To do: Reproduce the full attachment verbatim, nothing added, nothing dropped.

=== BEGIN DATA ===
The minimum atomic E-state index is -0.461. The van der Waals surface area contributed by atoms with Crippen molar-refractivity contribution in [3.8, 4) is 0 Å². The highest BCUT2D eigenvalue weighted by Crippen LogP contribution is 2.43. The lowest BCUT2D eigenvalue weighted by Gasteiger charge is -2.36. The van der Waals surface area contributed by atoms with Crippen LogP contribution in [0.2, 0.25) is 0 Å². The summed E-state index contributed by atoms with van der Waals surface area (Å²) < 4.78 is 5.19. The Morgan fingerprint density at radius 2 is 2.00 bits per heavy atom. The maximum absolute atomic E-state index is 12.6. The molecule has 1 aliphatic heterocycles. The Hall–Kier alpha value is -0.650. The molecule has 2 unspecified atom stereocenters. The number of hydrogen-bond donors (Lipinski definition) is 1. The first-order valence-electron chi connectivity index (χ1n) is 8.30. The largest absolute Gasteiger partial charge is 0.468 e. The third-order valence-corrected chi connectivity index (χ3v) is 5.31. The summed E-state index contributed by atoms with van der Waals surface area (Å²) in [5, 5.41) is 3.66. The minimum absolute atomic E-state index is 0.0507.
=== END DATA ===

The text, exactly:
The minimum atomic E-state index is -0.461. The van der Waals surface area contributed by atoms with Crippen molar-refractivity contribution in [3.8, 4) is 0 Å². The highest BCUT2D eigenvalue weighted by Crippen LogP contribution is 2.43. The lowest BCUT2D eigenvalue weighted by Gasteiger charge is -2.36. The van der Waals surface area contributed by atoms with Crippen LogP contribution in [0.2, 0.25) is 0 Å². The summed E-state index contributed by atoms with van der Waals surface area (Å²) < 4.78 is 5.19. The Morgan fingerprint density at radius 2 is 2.00 bits per heavy atom. The maximum absolute atomic E-state index is 12.6. The molecule has 1 aliphatic heterocycles. The Hall–Kier alpha value is -0.650. The molecule has 2 unspecified atom stereocenters. The number of hydrogen-bond donors (Lipinski definition) is 1. The first-order valence-electron chi connectivity index (χ1n) is 8.30. The largest absolute Gasteiger partial charge is 0.468 e. The third-order valence-corrected chi connectivity index (χ3v) is 5.31. The summed E-state index contributed by atoms with van der Waals surface area (Å²) in [5, 5.41) is 3.66. The minimum absolute atomic E-state index is 0.0507.